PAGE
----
Modern precision levelers are increasingly becoming the standard for many of today’s sheet metal fabricators. The sheet metal levelers are equipped with a servo-hydraulic leveler gap control. The servo hydraulic cylinders can measure any deflection to the machine which affects the leveling gap and within a fraction of a second react by applying a counteracting force. Maintaining the geometry of the leveler and keeping the leveling gap constant is paramount to the effectiveness of the leveler. This same feature allows hydraulic precision levelers to detect an overload, an important feature since excessive leveling forces can cause damage to the machine’s components. For non-hydraulic machines, the machine stops automatically if the load exceeds the machine’s capacity.

Leveling sheets for individual parts and assembly components

Producing flat and stress-free sheet metal not only adds value for suppliers but also for customers. Investing in sheet metal levelers also pays off for contract manufacturers, in particular those who deliver large, complex assembly components to OEMs. Sheet metal fabricators report that after utilizing machine leveling, downstream sheet metal processing becomes easier and faster. They also report 70 to 80 percent less inconsistent bend angles had to be corrected during the subsequent bending processes. The leveled parts also fit better in the welding fixtures and it takes much less time to place them in the fixtures. In addition, the flat and stress-free parts reduced the time it took during the robot welding process and delivered cleaner welding seams faster.

A sheet metal leveler is more cost-effective than manual flattening

As a supplier, you should strongly consider incorporating sheet metal leveling into your manufacturing chain. Adding significantly more efficient processes to your manufacturing chain will allow you to meet the highest customer demands in terms of part quality. For many fabricators, sheet metal leveling constitutes the bottleneck in their manufacturing chain, and many are not aware of it. It mostly becomes evident when flattening sheets manually, which requires a lot of time and skilled operators. Even an experienced operator might take an hour per part for complex assembly parts.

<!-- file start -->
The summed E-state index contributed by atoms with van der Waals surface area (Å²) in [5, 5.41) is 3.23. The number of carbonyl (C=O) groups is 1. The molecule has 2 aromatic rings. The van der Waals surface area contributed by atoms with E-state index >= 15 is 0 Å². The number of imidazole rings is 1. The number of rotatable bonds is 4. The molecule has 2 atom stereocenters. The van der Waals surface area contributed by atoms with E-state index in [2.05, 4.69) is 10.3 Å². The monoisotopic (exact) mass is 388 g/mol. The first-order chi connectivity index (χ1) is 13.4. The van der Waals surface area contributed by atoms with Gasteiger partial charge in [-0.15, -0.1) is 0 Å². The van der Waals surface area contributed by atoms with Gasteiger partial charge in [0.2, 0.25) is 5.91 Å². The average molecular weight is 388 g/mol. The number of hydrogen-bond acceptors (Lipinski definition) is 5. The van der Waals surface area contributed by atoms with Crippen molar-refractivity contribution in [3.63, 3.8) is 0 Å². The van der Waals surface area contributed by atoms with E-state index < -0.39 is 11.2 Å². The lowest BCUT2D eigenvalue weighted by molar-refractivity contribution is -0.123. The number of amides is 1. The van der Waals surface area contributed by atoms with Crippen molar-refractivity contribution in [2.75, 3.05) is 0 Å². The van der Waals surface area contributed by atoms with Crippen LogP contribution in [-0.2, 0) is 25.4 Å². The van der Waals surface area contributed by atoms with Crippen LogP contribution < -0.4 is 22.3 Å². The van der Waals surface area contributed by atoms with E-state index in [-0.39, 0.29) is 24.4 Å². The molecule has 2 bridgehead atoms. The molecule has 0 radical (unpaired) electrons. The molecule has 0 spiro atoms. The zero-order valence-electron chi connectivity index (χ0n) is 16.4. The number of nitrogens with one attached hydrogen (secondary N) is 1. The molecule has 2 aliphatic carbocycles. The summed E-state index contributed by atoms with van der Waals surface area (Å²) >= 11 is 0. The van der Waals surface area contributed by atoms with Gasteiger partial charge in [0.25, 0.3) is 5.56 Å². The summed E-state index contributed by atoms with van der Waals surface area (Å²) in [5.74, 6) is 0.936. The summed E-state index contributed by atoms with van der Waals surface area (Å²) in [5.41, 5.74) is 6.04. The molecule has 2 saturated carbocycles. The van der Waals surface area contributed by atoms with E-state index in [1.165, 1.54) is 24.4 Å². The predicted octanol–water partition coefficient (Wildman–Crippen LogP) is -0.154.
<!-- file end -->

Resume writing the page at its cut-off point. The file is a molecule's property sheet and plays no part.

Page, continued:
Customers who still rely on manual flattening methods can save significant costs and resources by using a sheet metal leveler as shown in this sample calculation: an operator takes 20 minutes on average using a hammer and flame. To flatten 10,000 parts by hand, the business must spend nearly $250,000annually on machines, employees and time. Using a modern precision leveler, on the other hand, an operator takes less than one minute per part and can also be occupied in other manufacturing areas during the time saved. According to this example, a contract manufacturer can save well over $120,000 per year. It doesn’t take long to justify the cost of purchasing a precision leveler.

Conclusion:

Flattening sheets using a roller leveler is an excellent solution for meeting the demand for precise and reliable parts. Contract manufacturers who supply individual sheet metal parts can differentiate themselves in the market with stress-relieved and flat parts. Therefore, suppliers of complete assembly components save time and money by requiring less rework and producing less scrap. Purchasing a precision leveler is a wise investment for all suppliers in the sheet metal fabrication industry.